Pauling’s first notes on what would later be described as “coiled-coils.”

Meanwhile, back at Cambridge, Peter Pauling – one of Linus and Ava Helen’s three sons – was working at the Cavendish as a graduate student alongside Crick and Watson, having arrived the same summer as his father. Peter told Crick – who was also working on “coiled-coils” of the alpha helix – of his father’s research in Pasadena. This news undoubtedly felt to Crick like Linus Pauling had built upon the ideas that Crick brought up in their conversation.

In a rush to be published first, Crick hurriedly finished his research and dashed off a note to the journal Nature in October 1952, only to discover that Pauling’s own manuscript had arrived just a few days before. However, in a surprise twist, Crick’s manuscript was published first, likely due to two factors: 1. Crick’s paper was shorter, and 2. it was sent with a cover letter from Max Perutz, a supporter of Crick and part of Bragg’s Cavendish team, requesting high-speed publication.

The following month, Pauling wrote a letter to Jerry Donohue, a former Caltech doctoral student who had worked with Pauling since the 1940s and was, at the time, working at the Cavendish on a Guggenheim Fellowship. The communication was in reply to a letter that Donohue had written to Pauling reporting on Crick’s Nature submission.  In his reply Pauling explained that he remembered the conversation with Crick involving the alpha helix during the past summer. Cognizant of the controversy brewing over the provenance of the coiled-coil idea, Pauling specifically wrote that the conversation with Crick was brief.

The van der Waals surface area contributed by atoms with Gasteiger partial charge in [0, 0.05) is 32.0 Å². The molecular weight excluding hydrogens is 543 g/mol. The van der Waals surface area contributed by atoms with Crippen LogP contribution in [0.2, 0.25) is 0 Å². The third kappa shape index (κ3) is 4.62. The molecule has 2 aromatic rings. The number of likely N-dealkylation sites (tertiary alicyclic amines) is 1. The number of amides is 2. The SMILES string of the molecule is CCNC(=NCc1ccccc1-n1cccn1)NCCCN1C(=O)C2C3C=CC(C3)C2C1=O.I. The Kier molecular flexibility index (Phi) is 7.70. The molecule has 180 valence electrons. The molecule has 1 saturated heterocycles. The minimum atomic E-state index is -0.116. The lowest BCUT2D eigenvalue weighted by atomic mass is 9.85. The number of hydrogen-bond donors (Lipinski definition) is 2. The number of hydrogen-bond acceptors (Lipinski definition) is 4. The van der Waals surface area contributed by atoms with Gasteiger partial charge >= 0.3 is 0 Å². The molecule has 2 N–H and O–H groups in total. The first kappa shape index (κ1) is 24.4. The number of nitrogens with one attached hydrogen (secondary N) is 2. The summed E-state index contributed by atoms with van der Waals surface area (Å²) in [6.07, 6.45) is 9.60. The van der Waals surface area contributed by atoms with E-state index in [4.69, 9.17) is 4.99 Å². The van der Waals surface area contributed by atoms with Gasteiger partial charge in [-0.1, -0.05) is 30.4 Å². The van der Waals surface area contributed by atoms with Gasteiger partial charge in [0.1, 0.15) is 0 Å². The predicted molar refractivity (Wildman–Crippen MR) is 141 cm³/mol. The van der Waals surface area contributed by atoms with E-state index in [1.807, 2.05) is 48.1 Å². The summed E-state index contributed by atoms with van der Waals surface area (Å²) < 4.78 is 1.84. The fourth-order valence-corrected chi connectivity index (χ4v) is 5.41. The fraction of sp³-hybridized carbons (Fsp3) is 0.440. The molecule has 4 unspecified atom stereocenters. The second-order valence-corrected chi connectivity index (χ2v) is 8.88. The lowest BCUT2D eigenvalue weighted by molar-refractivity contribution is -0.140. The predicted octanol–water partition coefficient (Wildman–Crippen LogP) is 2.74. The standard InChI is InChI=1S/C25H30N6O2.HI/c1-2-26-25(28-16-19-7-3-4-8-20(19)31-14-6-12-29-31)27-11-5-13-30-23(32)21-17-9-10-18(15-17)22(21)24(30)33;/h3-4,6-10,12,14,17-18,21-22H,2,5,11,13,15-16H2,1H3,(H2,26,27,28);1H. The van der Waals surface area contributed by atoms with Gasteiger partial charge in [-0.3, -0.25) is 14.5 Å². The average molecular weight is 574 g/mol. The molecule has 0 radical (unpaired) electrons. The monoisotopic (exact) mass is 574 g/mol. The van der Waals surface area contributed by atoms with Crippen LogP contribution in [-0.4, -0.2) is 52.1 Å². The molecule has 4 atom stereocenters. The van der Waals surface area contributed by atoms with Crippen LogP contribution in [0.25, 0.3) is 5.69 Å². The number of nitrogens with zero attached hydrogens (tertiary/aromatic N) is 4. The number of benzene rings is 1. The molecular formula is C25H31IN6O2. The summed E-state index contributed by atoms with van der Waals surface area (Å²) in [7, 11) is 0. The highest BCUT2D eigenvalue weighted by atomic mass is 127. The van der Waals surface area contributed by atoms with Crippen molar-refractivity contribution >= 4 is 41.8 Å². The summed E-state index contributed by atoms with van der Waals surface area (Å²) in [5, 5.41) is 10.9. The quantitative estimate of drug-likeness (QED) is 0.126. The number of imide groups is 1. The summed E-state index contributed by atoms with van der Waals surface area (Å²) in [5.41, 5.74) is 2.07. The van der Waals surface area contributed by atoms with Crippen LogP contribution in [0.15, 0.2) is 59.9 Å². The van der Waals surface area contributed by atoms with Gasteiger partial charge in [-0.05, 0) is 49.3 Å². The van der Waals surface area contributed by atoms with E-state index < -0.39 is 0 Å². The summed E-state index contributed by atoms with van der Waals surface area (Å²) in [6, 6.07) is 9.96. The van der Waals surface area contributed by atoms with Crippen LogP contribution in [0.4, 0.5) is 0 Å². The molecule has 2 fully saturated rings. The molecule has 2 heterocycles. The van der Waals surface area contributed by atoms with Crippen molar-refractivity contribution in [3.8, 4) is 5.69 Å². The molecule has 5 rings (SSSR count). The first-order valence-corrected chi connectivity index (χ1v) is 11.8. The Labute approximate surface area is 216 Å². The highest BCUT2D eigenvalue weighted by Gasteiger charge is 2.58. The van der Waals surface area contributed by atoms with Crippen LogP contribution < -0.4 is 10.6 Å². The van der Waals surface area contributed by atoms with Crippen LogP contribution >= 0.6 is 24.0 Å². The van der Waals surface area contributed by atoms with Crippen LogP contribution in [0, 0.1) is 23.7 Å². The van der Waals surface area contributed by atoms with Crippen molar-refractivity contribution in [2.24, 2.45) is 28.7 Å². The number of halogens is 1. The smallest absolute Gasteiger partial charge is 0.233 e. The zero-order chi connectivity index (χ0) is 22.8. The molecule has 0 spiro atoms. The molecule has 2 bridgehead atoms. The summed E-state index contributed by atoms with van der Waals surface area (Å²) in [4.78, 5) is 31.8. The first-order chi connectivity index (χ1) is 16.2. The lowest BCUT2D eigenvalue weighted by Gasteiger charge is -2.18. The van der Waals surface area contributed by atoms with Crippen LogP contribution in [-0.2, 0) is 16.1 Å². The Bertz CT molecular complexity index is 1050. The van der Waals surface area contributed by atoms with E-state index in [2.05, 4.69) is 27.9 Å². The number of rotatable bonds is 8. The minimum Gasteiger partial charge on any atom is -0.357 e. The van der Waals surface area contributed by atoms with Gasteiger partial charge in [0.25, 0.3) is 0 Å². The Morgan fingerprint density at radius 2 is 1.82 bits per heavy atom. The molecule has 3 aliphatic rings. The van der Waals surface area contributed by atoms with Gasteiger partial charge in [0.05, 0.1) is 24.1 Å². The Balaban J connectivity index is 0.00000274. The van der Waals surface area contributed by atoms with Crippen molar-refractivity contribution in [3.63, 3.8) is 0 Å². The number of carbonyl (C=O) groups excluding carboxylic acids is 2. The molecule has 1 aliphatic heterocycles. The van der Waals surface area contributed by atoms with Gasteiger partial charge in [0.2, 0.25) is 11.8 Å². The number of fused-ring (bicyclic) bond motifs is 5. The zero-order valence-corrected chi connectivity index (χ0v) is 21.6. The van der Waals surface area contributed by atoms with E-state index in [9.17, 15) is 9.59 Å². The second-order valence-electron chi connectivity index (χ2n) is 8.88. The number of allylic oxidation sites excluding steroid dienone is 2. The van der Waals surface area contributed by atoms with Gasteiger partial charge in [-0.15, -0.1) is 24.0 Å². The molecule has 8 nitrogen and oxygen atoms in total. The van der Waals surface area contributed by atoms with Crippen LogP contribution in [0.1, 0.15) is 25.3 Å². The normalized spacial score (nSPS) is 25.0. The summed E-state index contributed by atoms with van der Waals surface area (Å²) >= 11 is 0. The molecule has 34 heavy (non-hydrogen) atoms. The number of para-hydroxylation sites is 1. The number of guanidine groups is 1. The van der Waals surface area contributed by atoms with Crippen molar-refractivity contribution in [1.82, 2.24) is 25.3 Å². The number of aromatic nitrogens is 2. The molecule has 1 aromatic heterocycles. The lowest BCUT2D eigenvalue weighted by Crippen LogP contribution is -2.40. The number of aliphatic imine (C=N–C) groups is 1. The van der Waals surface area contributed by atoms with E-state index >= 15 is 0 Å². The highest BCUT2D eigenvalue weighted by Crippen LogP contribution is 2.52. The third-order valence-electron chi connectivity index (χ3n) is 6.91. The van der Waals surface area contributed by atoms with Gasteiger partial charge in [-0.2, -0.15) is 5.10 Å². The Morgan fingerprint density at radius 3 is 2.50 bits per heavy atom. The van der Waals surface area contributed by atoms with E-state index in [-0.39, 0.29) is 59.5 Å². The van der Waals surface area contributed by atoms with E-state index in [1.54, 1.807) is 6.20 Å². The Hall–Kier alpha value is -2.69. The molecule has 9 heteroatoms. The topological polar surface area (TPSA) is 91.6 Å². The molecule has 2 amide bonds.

A few months later, in March 1953, Pauling wrote a similar letter to Max Perutz, this one containing more detail on the matter. Pauling mentions in the letter that he had thought of Crick’s suggestion prior to their conversation, but had not fully fleshed it out; a claim perhaps supported by Pauling’s travel journal.

Pauling to Perutz, March 29, 1953.

Francis Crick was given a copy of Pauling’s letter to Perutz. In response, Crick recalled the taxi cab conversation as having been longer than Pauling remembered, and more in depth on the subject of the coiled-coils, thus leading him to the assumption that Pauling had built upon his ideas. This would have been fine, Crick wrote, had Pauling simply informed Crick so that the two scientists could publish simultaneously, giving credit where credit was due as well as bolstering each other’s work.

Crick to Pauling, April 14, 1953.

Crick did admit that Pauling’s paper was more detailed and thorough than was his own, and also came to different conclusions on key points. These factors were enough for both Caltech and the Cavendish to declare that Pauling and Crick had generated their ideas on coiled-coils independent of one other, if simultaneously.